Territory Stories

Annual Report 2003/2004 Menzies School of Health Research

Details:

Title

Annual Report 2003/2004 Menzies School of Health Research

Other title

Tabled paper 1523

Collection

Tabled Papers for 9th Assembly 2001 - 2005; Tabled papers for 9th Assembly 2001 - 2005; Tabled papers; ParliamentNT

Date

2004-10-14

Description

Deemed

Notes

Made available by the Legislative Assembly of the Northern Territory under Standing Order 240. Where copyright subsists with a third party it remains with the original owner and permission may be required to reuse the material.

Language

English

Subject

Tabled papers

File type

application/pdf

Use

Copyright

Copyright owner

See publication

License

https://www.legislation.gov.au/Series/C1968A00063

Parent handle

https://hdl.handle.net/10070/284218

Citation address

https://hdl.handle.net/10070/409042

Page content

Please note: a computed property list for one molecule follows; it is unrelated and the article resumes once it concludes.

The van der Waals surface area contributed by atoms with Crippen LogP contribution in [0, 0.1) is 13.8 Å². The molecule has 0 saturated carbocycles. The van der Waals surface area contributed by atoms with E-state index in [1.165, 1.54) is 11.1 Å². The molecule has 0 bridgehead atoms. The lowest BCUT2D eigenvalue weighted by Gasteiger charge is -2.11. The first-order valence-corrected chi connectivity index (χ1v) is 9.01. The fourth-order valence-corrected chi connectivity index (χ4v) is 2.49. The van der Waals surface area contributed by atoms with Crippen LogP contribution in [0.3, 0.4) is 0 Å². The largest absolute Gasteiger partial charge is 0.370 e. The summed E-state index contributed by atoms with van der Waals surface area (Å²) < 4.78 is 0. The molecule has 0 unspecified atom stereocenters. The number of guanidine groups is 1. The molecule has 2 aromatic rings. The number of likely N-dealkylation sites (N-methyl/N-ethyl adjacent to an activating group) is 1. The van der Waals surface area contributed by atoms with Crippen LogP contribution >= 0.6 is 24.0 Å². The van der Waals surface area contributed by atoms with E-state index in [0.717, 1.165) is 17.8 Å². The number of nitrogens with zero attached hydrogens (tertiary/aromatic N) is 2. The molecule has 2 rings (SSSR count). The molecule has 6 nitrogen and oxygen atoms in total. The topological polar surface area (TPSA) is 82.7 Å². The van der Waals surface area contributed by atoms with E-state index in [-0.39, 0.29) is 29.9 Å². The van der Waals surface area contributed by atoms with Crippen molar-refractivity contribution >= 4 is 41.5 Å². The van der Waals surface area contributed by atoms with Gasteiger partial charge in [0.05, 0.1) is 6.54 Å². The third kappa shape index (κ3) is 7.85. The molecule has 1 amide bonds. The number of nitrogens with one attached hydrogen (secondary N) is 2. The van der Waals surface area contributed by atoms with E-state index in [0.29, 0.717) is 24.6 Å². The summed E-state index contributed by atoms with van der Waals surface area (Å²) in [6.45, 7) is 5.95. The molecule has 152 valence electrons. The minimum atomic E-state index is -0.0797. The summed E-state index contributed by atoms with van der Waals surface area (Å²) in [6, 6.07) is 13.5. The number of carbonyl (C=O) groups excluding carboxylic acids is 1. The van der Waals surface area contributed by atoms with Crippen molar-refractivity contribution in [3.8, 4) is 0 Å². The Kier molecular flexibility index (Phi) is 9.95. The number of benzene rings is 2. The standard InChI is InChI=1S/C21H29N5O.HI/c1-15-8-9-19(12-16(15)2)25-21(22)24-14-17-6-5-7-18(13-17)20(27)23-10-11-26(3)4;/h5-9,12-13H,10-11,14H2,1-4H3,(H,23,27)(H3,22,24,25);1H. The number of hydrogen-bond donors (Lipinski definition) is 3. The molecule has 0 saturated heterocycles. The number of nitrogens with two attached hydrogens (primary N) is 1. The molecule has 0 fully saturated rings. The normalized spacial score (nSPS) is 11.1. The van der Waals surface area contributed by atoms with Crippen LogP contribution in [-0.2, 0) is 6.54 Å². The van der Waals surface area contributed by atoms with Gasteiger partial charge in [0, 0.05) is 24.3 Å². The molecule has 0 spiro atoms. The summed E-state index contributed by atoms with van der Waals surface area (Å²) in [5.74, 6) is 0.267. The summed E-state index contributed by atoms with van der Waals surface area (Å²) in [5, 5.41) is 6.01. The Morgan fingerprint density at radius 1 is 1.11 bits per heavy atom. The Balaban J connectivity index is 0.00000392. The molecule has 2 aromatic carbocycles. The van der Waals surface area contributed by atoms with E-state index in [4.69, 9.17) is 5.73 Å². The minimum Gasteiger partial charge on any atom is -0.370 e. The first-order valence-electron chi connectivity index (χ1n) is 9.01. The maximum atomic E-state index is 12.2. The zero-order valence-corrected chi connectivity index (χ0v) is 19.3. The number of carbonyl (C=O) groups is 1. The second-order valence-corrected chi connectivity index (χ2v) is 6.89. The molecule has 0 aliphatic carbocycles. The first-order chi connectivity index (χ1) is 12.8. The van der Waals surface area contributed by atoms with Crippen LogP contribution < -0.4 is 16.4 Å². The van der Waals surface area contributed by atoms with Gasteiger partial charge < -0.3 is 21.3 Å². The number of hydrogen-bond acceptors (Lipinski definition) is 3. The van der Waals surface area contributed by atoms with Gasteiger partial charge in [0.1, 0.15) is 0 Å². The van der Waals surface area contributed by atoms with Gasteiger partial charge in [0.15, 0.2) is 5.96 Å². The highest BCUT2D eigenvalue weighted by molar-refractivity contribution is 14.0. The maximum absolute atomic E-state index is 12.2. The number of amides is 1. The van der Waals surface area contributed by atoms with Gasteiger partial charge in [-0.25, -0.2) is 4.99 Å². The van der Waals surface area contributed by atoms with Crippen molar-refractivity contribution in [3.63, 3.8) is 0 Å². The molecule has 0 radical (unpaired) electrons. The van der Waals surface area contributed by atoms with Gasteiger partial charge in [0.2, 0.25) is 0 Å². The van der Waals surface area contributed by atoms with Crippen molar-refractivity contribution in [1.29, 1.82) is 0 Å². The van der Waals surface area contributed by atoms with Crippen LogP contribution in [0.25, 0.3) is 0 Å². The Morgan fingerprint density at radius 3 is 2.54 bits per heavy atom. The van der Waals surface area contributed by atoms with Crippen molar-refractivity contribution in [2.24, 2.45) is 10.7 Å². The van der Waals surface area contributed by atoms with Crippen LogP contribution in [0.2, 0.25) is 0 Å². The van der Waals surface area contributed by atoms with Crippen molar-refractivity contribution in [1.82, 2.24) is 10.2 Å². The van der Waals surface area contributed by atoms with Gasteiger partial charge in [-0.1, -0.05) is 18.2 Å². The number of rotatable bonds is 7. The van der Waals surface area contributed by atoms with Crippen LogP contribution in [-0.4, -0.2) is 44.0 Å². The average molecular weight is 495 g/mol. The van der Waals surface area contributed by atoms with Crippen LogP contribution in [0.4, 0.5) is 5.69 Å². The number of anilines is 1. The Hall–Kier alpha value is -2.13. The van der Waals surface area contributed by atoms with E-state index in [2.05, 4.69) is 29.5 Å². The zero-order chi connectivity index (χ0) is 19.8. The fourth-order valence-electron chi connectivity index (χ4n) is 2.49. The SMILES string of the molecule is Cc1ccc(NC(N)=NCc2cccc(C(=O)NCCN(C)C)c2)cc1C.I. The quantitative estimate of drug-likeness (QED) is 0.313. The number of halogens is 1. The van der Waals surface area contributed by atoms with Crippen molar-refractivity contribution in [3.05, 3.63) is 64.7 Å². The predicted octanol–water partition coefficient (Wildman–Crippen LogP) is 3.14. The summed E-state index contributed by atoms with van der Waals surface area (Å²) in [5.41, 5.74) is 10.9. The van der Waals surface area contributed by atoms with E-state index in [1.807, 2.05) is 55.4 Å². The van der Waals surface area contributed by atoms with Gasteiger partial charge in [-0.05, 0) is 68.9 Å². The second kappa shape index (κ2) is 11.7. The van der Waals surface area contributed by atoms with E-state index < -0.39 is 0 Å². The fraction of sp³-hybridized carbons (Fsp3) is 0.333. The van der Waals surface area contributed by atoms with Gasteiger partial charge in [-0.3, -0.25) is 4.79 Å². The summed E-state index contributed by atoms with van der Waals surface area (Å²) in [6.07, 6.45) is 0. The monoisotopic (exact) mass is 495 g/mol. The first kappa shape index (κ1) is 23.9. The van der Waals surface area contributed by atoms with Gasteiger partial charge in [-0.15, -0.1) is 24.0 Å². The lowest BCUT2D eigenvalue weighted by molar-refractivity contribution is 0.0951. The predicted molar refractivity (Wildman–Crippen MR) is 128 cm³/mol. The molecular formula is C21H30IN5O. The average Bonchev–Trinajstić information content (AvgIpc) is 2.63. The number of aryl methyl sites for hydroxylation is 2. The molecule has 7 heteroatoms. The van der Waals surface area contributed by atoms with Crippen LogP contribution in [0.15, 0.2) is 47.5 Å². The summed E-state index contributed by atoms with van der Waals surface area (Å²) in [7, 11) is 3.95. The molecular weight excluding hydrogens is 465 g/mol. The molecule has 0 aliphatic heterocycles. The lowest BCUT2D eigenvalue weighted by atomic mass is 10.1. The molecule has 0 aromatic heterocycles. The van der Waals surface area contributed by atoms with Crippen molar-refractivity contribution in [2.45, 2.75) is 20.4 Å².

Menzies School of Health Research 2003 Annual Report | Infectious Diseases Division | 11 Renewal of our Memorandum of Understanding (MOU) with our principal partner in international health research, Indonesias National Institute of Health Research and Development (NIHRD) in Jakarta. The Director and the Secretary of NIHRD signed the five-year MOU during a visit to Darwin in June 2003. This will enable collaborative malaria and tuberculosis health research and training to continue in Eastern Indonesia. Award of a major five-year grant to MSHR, NIHRD and University of PNG from the Wellcome Trust and NHMRC to undertake research and training to reduce morbidity and mortality from malaria in Papua (Indonesia) and PNG. MSHRs International Health team, as part of a collaboration with the University of Utah and Duke University in the USA, and Herbert Kariuki University in Tanzania, discovered that a natural substance may help fight the most severe forms of malaria. It is believed arginine, a simple amino acid found in the body and in some foods, may have potential as a new treatment for malaria by increasing the amount of a protective molecule, nitric oxide. Trials of arginine as an adjunctive treatment of malaria are planned to commence in 2004. Assembled a collaborative network in a new study to evaluate the extent of antimalarial drug resistance and its impact on malaria morbidity and mortality in the Timika region of Papua. Preparation of studies to evaluate whether widespread deployment of artemisinin-combination therapies can reduce the rate of incidence and death from multidrug resistant malaria in Eastern Indonesia. Patient enrolment commenced in a multicentre trial coordinated by the Wellcome Unit in Thailand to discover if artesunate treatment can reduce mortality from severe malaria. Artesunate is known to kill malaria parasites faster than quinine (the traditional treatment for malaria), but it is not yet known if it can reduce the risk of death from severe malaria. The trial is expected to enrol 2000 patients at sites in South and South-East Asia, making it the largest severe malaria trial ever performed. A study investigating how malaria affects the lungs has shown that gas transfer in the lungs of patients with severe malaria is lower than that in uncomplicated malaria, due to reduced lung blood flow and reduced gas transfer across the air sac membranes. Tens of thousands of adults with severe malaria die as a result of malaria making their lungs leaky causing them to fill with fluid. Knowledge gained from this study will better inform attempts to design specific treatments for this grave complication of severe malaria. Work in a study that aims to investigate the genetic mechanisms in the malaria parasite that are assumed to result in drug resistance, has found that the Pfmdr1 gene is the most important determinant of response to selected antimalarial drugs. Studies are now investigating the relevance of this gene to resistance of other antimalarial drugs, and seek to determine factors that facilitate and prevent the emergence of resistance. This work is of particular importance as the formidable rise of multidrug resistant strains of malaria pose a major threat to tropical countries, with some of the worst multidrug resistance found in South-East Asia. Significant progress in a new project aiming to determine if tuberculosis (TB) contributes to permanent lung damage in patients in countries with a high rate of TB and a lack of healthcare resources. Both TB patients and a control group of patients from the Mimika district in PNG have been enrolled in the study with examinations to occur over 12 months. Drug resistance is one of the major threats of TB globally, with multipledrug-resistant TB practically incurable in poorly resourced countries due to the cost of alternative treatments. Studies of drug resistance in our region aim to assist public health authorities to better plan and manage TB treatment. MSHR 2003 Research & Education Report provides detail on all research projects and is available online at www.menzies.edu.au Key achievements


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